Angry and defiant, IS families surrender in Syria

BAGHOUZ, Syria (AP) — Angry civilians evacuating from the last shred of territory held by Islamic State militants in Syria praised the extremist group Wednesday and chanted "Islamic State will remain," underscoring the defiance of IS fighters and their supporters even as their defeat looms.

There were no signs of combat on Wednesday to allow for evacuations from the IS-held pocket in the eastern Syrian village of Baghouz. Associated Press journalists positioned across from the IS-held pocket saw lines of pickup trucks, motorcycles and people walking on foot, in what appeared to be a group evacuating.

The U.S.-backed Syrian Democratic Forces, the group spearheading the fight against IS in Syria, has been applying a combination of military force to put pressure on the militants who refuse to surrender, followed by pauses to allow for the evacuation of civilians.

Thousands of people have streamed out of Baghouz in the last few days under a stepped-up assault by the U.S.-led coalition and their ground partners. The latest wave of evacuations brings the final defeat of IS by the Kurdish-led SDF a step closer — a milestone in the devastating four-year campaign to defeat the group's so-called "caliphate" that once covered a vast territory straddling both Syria and Iraq.

On Wednesday, a group of women seen at a reception area set up in the desert, where they were screened by SDF officials, were rowdy, aggressive and defiant, praising the Islamic State group and screaming angrily at journalists. Wearing black robes with a black face cover, they pointed their fingers at the group and screamed: "Islamic State will stay, God is great, God is great, Islamic State will stay!" A couple of women took off their shoes and raised them in the direction of journalists. "Take a picture of the shoe, the shoes are better than you," one said. Children joined, raising their fingers in the air.

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A 30-year-old Iraqi woman said her 1-month-old baby, who was sick, died overnight in the reception area from the cold.

"I didn't want to leave except to treat her," the woman who identified herself as Um Fatima said. She cursed the SDF and said: "The Islamic state will remain and expand, God willing," and walked away. A group of men were seated on the ground, under the watchful eye of SDF fighters, many of them covering their faces with checkered scarves.

Many among those leaving Wednesday appeared to be wives and children of IS militants. But among those who emerged were 13 Yazidi children from Iraq, looking dusty, dirty and in a state of shock. At least 75 men also came out, going straight to the interrogation area.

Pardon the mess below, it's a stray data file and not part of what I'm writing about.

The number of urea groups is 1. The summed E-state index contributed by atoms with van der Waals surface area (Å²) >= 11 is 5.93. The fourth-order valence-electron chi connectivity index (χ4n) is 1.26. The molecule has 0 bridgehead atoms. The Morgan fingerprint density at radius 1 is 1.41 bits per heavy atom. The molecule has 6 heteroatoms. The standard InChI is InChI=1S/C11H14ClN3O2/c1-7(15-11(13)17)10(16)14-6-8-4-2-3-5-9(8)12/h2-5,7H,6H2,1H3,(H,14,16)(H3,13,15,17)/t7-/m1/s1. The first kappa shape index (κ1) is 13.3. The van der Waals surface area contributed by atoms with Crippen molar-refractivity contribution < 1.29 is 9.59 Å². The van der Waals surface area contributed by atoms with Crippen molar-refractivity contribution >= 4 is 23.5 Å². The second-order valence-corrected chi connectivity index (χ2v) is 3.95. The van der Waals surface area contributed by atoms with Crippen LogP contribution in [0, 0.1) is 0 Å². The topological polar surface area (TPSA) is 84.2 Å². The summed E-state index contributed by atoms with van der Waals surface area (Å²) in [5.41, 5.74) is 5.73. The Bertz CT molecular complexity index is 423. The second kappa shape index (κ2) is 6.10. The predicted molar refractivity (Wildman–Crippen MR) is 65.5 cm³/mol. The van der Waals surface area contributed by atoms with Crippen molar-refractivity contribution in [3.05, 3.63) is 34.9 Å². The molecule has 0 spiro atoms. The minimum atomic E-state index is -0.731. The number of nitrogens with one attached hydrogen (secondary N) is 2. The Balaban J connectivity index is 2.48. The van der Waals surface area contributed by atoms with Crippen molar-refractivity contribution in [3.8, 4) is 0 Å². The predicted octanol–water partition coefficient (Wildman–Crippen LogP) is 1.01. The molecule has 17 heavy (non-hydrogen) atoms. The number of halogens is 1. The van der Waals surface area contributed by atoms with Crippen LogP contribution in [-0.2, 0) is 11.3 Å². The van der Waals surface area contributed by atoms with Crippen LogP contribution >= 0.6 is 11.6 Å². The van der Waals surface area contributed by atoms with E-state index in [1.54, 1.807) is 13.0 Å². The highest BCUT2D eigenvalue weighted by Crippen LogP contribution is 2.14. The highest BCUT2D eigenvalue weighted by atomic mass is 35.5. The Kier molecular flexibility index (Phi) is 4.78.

The scenes of surrender, humiliation and anger highlighted the desperation of the group as their last bastion teeters on the edge of collapse. The SDF announced a military operation to liberate Baghouz in September, but has held off on a full blown assault after it became apparent that a huge number of civilians were still inside. Over the last three weeks , more than 10,000 people, many of them exhausted and wounded followers, have evacuated.

The militants — many of them foreigners, including Iraqis and Central Asians along with some Syrian fighters — are now fighting their final battle, holed up in tunnels and caves inside Baghouz. An SDF commander said Wednesday when the last batch of civilians and evacuees leave, they will bomb the remaining hardcore militants who have vowed to die in Baghouz.

The commander said those fighters are hiding in caves and are ready to blow themselves up. He spoke on condition of anonymity because he was not authorized to speak to the media.

Loubna, a 30-year-old woman from the Syrian town of al-Bab, said there were many bodies on the streets in the IS-held area, burned by a fire in an ammunition depot on the edge of the camp was ignited over the weekend by a coalition airstrike. The fire was still smoldering days later.

Loubna said she opted to leave but her husband, a Syrian, decided to stay. He will fight till the end, she said, adding he is prepared to blow himself up. "God will send help," she said. Loubna said didn't think she would see her husband again, and will raise her five kids to become jihadists.

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